War of the Rebellion: Serial 126 Page 0090 CORRESPONDENCE,ETC.

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were used 4,216,203 feet of lumber; 1,312 kegs of nails; 1,442 locks, with the hinges, scores, &c., to make the work complete. In addition to the above work the carpenter force under Mr. Nagle has assisted in all emergencies in rebuilding bridges, getting out bridge and block-house timbers, &c., building 4,500 feet of bridges on the various lines, and hewing and preparing in the woods 1,000,519 feet of square timber suitable for bridges and buildings. The construction of these buildings for officers and mess-houses and accommodations for the men employed upon the railroad work was rendered indispensable by the impossibility of procuring any accommodations at all for the large number of men thus brought together in Nashville in the Government service. In the last, annual report it was stated that until February, 1864, no provisions had been made for the repairs of cars. This department had to be created. Under the thorough and efficient suprivison of George Herrick the necessary buildings were begun and completed which has rendered this one of the most perfect establishments in the country. The buildings so completed during the fiscal year are one car shop, 202 by 77 and 23 high, with skylights above the square throughout its whole length; one machine and blacksmith shop, 126 by 47 and 23 high,with skylights and blinds through its whole length. There is a wing to this shop 55 by 35 and 17 high with ventilator and boiler room attached, 35 by 18; one paint shop, 112 by 47 and 23 high, with skylights similar to those before mentioned; one brick dry-house, 40 by 15 and 17 high, which has been partially rebuilt a second time; one coal house, 20 by 35 and 8 high; one iron store-house, 14 by 20 and 16 high; one house for oil, waste, and tools, 18 by 40 and 8 high; one building, 20 by 50,for storage of coke and sand; eight mess-houses, fitted with bunks and all complete for the men, have also been erected. This, as before stated, was indispensable, as no accommodations could possibly be secured for the men. The necessary masonry, grading, and ballasting the grounds, yards, and track, through the repair-shop grounds, has been a large but necessary part of the work of preparing these shops for efficient service.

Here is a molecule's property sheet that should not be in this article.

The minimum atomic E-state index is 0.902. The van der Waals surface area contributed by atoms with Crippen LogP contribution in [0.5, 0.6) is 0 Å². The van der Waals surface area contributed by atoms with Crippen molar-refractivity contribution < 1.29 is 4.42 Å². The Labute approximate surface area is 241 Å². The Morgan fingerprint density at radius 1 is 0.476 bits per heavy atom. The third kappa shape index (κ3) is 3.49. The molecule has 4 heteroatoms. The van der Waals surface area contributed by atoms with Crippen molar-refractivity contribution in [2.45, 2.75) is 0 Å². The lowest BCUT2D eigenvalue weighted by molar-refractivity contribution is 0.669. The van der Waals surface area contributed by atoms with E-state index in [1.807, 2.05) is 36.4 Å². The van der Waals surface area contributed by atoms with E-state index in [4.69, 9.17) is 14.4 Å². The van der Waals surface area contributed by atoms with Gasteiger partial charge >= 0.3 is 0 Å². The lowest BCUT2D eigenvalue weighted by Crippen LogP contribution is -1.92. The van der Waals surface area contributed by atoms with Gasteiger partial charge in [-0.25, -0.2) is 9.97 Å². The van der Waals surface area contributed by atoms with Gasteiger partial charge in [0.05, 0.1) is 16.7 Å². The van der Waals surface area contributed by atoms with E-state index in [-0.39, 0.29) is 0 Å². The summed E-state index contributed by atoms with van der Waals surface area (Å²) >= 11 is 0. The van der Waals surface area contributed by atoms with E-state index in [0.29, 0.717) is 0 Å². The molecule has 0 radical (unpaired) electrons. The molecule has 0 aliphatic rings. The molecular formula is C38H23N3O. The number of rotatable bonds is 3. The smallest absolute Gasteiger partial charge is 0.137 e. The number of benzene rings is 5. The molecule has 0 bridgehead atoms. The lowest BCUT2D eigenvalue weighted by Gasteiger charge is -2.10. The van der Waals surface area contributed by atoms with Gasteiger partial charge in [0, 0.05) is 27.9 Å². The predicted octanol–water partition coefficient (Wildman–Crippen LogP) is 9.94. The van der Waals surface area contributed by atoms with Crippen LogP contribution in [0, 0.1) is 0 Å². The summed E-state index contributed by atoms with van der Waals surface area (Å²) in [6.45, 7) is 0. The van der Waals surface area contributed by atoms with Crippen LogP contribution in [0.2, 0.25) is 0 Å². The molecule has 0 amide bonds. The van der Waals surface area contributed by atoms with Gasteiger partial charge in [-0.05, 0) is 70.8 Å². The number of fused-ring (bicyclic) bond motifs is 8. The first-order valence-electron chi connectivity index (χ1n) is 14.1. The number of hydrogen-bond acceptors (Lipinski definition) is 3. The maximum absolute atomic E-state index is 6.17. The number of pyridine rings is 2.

At Decatur Junction houses and shops were erected suitable to work 100 men. During Hood's raid upon the city in December, 1864, these were all nearly destroyed by our own forces,and had to be replaced by this department. At Johnsonville provision was made for shops, mess-houses, &c., to work twenty-five to forty men. At Taylor depot, on Broad street, accommodations were provided to work twenty-five to fifty men. The shops at Chattanooga have been made efficient, an engine house erected,and other necessary improvements made. The same has been done at Knoxville and Stevenson. In the machine shop at Nashville 916 men have been employed on the average monthly during the fiscal year. During that year 5,571 orders have been filled for light repairs on engines, involving many hours" work of skillful mechanics. Fifty- four engines were received in the shop for general repairs; three engines were completed that were being rebuilt. Ten thousand six hundred and ten days of common labor were performed in the shops and yards; 4,035 days of machinist's labor were performed upon shops, tools, &c.; 1,914 on track and bridge repairs; 369 on setting up new engines, while 620 days of common labor was employed during the same time upon setting up new engines. In December 979 men worked twelve days upon the fortifications, while the city was threatened by General Hood. During the fiscal year the shops in Nashville have been entirely built. Two powerful engines, with all the shafting